You are my Sania

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Two years ago, she took a crucial decision—to play only doubles. and today, the tennis ace has reached her career-best doubles rank of number five.

By Gaurav Kalra


 

Two missed opportunities still trouble Sania Mirza. Seeded sixth, she and her doubles partner Cara Black of Zim-babwe led the Italian top seeds Sara Errani and Roberta Vinci 4-1 in the final set of the quarterfinals at the Australian Open in January, this year. The match was in their bag. Inexplicably, Mirza and Black dropped their guard. Errani and Vinci reeled off five games to win the set 6-4, match, and finally the Grand Slam title.

A few months later, on the red clay court in the French Open, Mirza and Black met the Chinese pair of Su-Wei Hsieh and Shuai Peng in another quarterfinal match. And lost another three-setter; this time too, Hsieh and Peng went on to win the women doubles’ Grand Slam title.

While these two defeats still rankle her, Mirza is not too perturbed with her performance in 2014. She and Black have won doubles titles in Estoril, Portugal, and reached the finals of three other events at Indian Wells, Stuttgart and Montreal since the start of the year. And a career-best doubles ranking of number five is something to feel happy about.

“This success goes back to the time I decided to give up singles and switched to playing only women and mixed doubles. I thought my body couldn’t take the gruel of singles. At that point, I wasn’t sure if it was the right decision or not but the subsequent success implies that it was,” explains the tennis star.

Mirza decided to focus on doubles in the middle of 2012 at the age of 25; it was a decision that surprised many. Until then, constant injuries had forced her to undergo three surgeries. She recognized that too much play could prematurely end her career. “I had played singles and doubles, finished seven out of eight years in the top 100, and achieved a lot,” she recounts.

Taking stock of her career graph, Mirza says: “I have no regrets about my singles career. I am only the third person in India to have been in the top 30. Would I have liked to be in the top 20? Of course, as a tennis player you can’t be satisfied. But I can’t call my singles career a disaster because I didn’t make the top 20.”

In 2013, which was her first full season as a doubles player, Mirza broke into the top 10 rankings. But the surge to the top five began in 2014, when she teamed up with Black, a multiple Grand Slam champion. Besides being a calming influence on the court, the 35-year-old Zimbabwean compliments Mirza’s game. “She plays an old school-type game. She serves and volleys, returns and volleys. I play an opposite game (baseline one). I hit big strokes off the ground, and so I can set her up to play winners. This has been one of our strong points. Because we play so differently, it is hard for our opponents to get into a rhythm,” reveals Sania.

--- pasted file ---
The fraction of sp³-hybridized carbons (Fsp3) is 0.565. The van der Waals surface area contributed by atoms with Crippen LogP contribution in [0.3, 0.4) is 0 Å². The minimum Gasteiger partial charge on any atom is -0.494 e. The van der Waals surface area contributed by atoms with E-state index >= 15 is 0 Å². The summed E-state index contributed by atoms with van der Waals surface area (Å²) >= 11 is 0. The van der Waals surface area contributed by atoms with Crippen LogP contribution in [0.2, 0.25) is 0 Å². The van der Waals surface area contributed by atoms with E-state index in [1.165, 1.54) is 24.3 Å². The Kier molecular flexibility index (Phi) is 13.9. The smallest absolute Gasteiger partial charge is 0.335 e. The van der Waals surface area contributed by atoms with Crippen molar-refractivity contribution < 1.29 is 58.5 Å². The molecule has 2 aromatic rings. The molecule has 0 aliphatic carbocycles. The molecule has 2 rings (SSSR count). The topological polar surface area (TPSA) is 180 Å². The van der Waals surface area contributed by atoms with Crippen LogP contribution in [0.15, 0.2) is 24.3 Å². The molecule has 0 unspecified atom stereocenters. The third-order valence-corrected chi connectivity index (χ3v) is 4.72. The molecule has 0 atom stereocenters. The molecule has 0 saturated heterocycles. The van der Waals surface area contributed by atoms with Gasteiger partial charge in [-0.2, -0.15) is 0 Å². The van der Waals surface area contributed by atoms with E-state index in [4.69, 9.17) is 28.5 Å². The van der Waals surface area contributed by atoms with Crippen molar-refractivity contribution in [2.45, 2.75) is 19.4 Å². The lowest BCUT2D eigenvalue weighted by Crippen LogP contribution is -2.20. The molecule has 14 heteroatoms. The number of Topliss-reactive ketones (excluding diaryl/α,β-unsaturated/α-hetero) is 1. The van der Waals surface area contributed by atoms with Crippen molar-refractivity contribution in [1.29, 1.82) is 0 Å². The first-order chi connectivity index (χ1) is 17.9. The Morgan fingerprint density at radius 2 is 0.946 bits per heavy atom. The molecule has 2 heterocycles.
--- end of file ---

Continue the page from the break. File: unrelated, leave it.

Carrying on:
Sania Mirza -5

Black and Mirza have reached the quarterfinals of all the events the duo played this year, except Wimbledon, where they lost in the second round. “Black took a break to have a baby, so she’s in a different stage of her life. She has been around longer than I have, so it’s great to have her on my side,” says Mirza.

Although Mirza is yet to win women doubles Grand Slam title, she has won two mixed doubles Grand Slam titles. She reached the finals of the 2011 French Open women doubles, but lost. “Cara and I are one of the best teams. Our results show we are close to winning a Grand Slam; it will be great to win one,” says Mirza, who is competing at the US Open.

A symbol for women’s sport. Mirza seems to be the lone Indian woman in global tennis. Despite her accomplishments over the last decade, no other woman has created as much as a minor ripple on the world circuit. Mirza blames the “system” and explains that the tennis players, who have succeeded, have done it despite the system and through their own efforts “with help from parents.”
Thanks to the tennis academy she runs in Hyderabad, Mirza understands the problems. “Physically, tennis has changed in the last 5-6 years and that’s one of the reasons we don’t get players from here. We work on our fitness when we are 14-15 years old, and we are always playing the catch-up game. Children in Europe and America work on the physical aspect from the time they are six years old,” she says.

India’s tennis icon bemoans the fact that the interest generated by her success seems to have dissipated. “Today, there are 60-70 kids playing with me, but they do the wrong things and don’t understand the dedication that is needed.” But at the same time, Mirza is pleased that many Indian sportswomen have made an impression on the world stage in the recent years. “Even as a 15-16-year old, I hoped some girls would pick up a sport and do what they love. I hope I have been able to inspire some to believe they can be professional athletes. They don’t have to be a teacher or a doctor or something that is socially more acceptable.”

Mirza has always grabbed headlines for all the wrong reasons. She remembers with amusement the outrage sparked off by fundamentalist elements over the T-shirts she wore. “It was silly and I had to learn how to deal with it. I was 17. When most girls deal with how to bunk classes in college, I dealt with people questioning me for everything. It was hard and my support system of parents, family and friends was good,” she says.

Though 27, Mirza hasn’t lost her verve or zest. She is older, mature but still vivacious like the precocious teenager who first burst onto the tennis scene. “You have to enjoy the struggle, pain, torn muscles. If you don’t, it’s not worth it. In India and Asia, we have a social view of what a girl should do. It’s not about fighting this mindset, but being who you are.”

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